Using Antconc & the COCA for student projects

Tomorrow my 406 (Modern English Grammar) students submit an analysis assignment in which they’ve been asked to build and analyze their own small corpus using Antconc. Previously in the term, they’ve completed two corpus reports and one analysis assignment using the COCA, COHA, Glowbe, or BNC, although they mostly choose the COCA. I want to detail the corpus projects in hopes they’ll give you some ideas for how you may implement corpus study into your classroom. I’d love to hear your comments.

1) The corpus report: The corpus reports are intended to be informal, somewhat casual investigations of language phenomena the students encounter in their daily lives. I urge them to note interesting phrases or words overheard from friends, classmates, people at Starbucks, etc. I’m mainly trying to scaffold them into a corpus approach and help them see the value of an evidence-based approach to language study. I’m continually urging them to move from prescriptive judgments to more context-sensitive descriptive explanations.  Students are generally inventive, and although the course has a grammar focus, I allow more lexically-oriented studies as well. Students this term have investigated uses of feminism/feminist, tested traditional comparative & superlative rules between the BNC and the COCA, investigated the informal pronoun y’all, found the most common pre-modifiers for man & woman, etc.

For the report, I ask students to produce a 1.0-1.5 write-up of their findings that has the following parts: 1) Brief intro to your topic and explanation of why you chose this item 2) clear explanation of the search syntax used 3)  findings 4) interpretations, i.e. tell us what it means. And then on the day the assignments are due, we have what I call a “corpus report roundtable” where all the students share their investigation.

2) The Analysis Assignments: The analysis assignments are similar in structure to the corpus reports but ask the students to ask multiple research questions and probe deeper into their topic. For these papers, students must provide a more detailed introduction of the grammar item being investigated and are encouraged to use grammar texts and articles from class as references. In the first assignment, they extend a corpus report to 3-5 pages following the same template (intro, methods, findings, discussion). For the next assignment, I provide a tutorial on Antconc and encourage them to build their own small, specialized corpus. For this assignment they analyze a spoken discourse event, and for the final project, they study written discourse.   I’ve had some great projects, e.g. adjectives of evaluation across Amazon reviews, investigations of adjective & genitive patterns for female characters in Bronte novels, and studies of nominalization is academic writing.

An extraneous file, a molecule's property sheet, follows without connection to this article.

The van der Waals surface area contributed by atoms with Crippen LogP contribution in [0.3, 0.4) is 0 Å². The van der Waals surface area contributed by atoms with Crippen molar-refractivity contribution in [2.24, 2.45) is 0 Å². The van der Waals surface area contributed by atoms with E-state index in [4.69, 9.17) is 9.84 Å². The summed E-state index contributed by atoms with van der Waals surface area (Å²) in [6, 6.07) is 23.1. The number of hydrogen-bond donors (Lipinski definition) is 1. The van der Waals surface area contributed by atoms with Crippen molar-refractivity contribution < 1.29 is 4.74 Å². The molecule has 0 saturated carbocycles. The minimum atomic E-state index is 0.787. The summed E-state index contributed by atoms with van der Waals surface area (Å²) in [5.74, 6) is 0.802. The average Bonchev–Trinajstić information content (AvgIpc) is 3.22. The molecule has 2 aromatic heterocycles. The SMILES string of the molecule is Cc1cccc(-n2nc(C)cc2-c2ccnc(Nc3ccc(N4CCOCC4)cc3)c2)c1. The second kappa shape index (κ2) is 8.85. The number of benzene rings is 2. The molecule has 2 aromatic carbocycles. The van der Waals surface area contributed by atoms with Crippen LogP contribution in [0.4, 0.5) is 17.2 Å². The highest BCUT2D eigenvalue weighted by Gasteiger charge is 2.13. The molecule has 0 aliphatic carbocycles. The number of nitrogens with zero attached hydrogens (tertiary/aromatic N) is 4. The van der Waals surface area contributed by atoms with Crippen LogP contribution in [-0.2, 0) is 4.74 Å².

If you’d like to see the assignment sheets for these activities or have any questions, post here or email me at repoole@email.arizona.edu.

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4 thoughts on “Using Antconc & the COCA for student projects

  1. Hello, Thanks for the post about how you use corpus in class. I’m an Applied Linguistics grad student in Taiwan. I took a Corpus class but unfortunately it was bogus. I’m currently in the Corpus MOOC at Future Learn. Its great. I’m trying to write my thesis but I’m sort of lost as to how to frame then develop a corpus study for a thesis. Your activities above were useful. I just got a copy of Stubbs “Words and Phrases” which I intend to read. Are there any materials you would suggest? Background: I’ve been teaching EFL here for many years. One of my ideas is to take 54 MBA EFL learner letters and compare them to a Business English Corpus I have from the 90’s using Antconc. But I’m hesitant because the BEC is from the 90’s. TIA

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    • Thanks for your comment, Chris. I’m glad my post was helpful. First, I think it is great that you are taking the Corpus MOOC; it is a quality course and you’ll learn a lot. For your question about MBA learner letters, I immediately thought of Upton & Cohen’s (2009) “An approach to corpus based discourse analysis: the move analysis example” as well as Upton and Connor’s 2001 article in English for Specific Purposes. I think these two readings could be useful resources for you. But yes, it does seem like you need to choose a frame to guide your investigation. The two I just listed investigate moves structures, Hyland (2009,2010) looks at engagement and proximity features, Flowerdew and Wan (2003) is informed by SFL but later Flowerdew and Wan (2006,2010) model an applied genre analysis while using some corpus techniques. Another which may interest in Henry & Roseberry (2001) and their look at the letter of application. So, I suppose you have to determine what exactly you want to investigate.

      As for a reference corpus, you may explore this list here: http://www.uclouvain.be/en-cecl-lcworld.html
      It has several corpora (some free, some not) that include business letters. Also, if you’re investigating particular lexical features, you might be able to do some comparisons to sub-corpora on the COCA, e.g. compare a usage to the financial news sub corpora.

      I hope I answered your questions. If you have any more, please send them to me.

      -Robert

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  2. Reblogged this on Perfecting English and commented:
    I’m glad I found this. The project sounds interesting and seems to have similarities to a project called the Language Study, a compulsory research project for Stage 2 English Pathways students in the South Australian Certificate of Education (albeit on a much larger scale). Thanks for sharing.

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